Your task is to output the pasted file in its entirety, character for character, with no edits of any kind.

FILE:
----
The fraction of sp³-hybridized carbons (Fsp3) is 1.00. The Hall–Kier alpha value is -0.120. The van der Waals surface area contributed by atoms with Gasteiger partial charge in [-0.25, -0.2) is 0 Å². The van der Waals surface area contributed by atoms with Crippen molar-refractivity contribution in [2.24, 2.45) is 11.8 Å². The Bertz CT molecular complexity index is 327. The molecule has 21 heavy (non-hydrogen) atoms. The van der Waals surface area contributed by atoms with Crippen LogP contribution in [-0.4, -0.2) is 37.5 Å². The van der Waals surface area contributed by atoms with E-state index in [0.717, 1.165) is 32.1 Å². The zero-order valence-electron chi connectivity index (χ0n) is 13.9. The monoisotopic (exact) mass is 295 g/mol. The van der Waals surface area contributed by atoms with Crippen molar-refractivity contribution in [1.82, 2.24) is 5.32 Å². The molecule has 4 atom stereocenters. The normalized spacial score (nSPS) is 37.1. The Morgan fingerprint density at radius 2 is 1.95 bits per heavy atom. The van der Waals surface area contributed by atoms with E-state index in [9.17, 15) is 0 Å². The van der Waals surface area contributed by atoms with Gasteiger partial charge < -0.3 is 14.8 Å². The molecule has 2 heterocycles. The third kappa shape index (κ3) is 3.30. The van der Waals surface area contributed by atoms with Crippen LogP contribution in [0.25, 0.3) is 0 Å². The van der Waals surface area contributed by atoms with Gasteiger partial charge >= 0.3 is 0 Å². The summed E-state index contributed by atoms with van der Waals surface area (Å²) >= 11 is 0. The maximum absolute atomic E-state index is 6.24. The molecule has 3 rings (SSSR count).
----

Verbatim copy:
The fraction of sp³-hybridized carbons (Fsp3) is 1.00. The Hall–Kier alpha value is -0.120. The van der Waals surface area contributed by atoms with Gasteiger partial charge in [-0.25, -0.2) is 0 Å². The van der Waals surface area contributed by atoms with Crippen molar-refractivity contribution in [2.24, 2.45) is 11.8 Å². The Bertz CT molecular complexity index is 327. The molecule has 21 heavy (non-hydrogen) atoms. The van der Waals surface area contributed by atoms with Crippen LogP contribution in [-0.4, -0.2) is 37.5 Å². The van der Waals surface area contributed by atoms with E-state index in [0.717, 1.165) is 32.1 Å². The zero-order valence-electron chi connectivity index (χ0n) is 13.9. The monoisotopic (exact) mass is 295 g/mol. The van der Waals surface area contributed by atoms with Crippen molar-refractivity contribution in [1.82, 2.24) is 5.32 Å². The molecule has 4 atom stereocenters. The normalized spacial score (nSPS) is 37.1. The Morgan fingerprint density at radius 2 is 1.95 bits per heavy atom. The van der Waals surface area contributed by atoms with E-state index in [9.17, 15) is 0 Å². The van der Waals surface area contributed by atoms with Gasteiger partial charge < -0.3 is 14.8 Å². The molecule has 2 heterocycles. The third kappa shape index (κ3) is 3.30. The van der Waals surface area contributed by atoms with Crippen LogP contribution in [0.25, 0.3) is 0 Å². The van der Waals surface area contributed by atoms with Gasteiger partial charge >= 0.3 is 0 Å². The summed E-state index contributed by atoms with van der Waals surface area (Å²) >= 11 is 0. The maximum absolute atomic E-state index is 6.24. The molecule has 3 rings (SSSR count).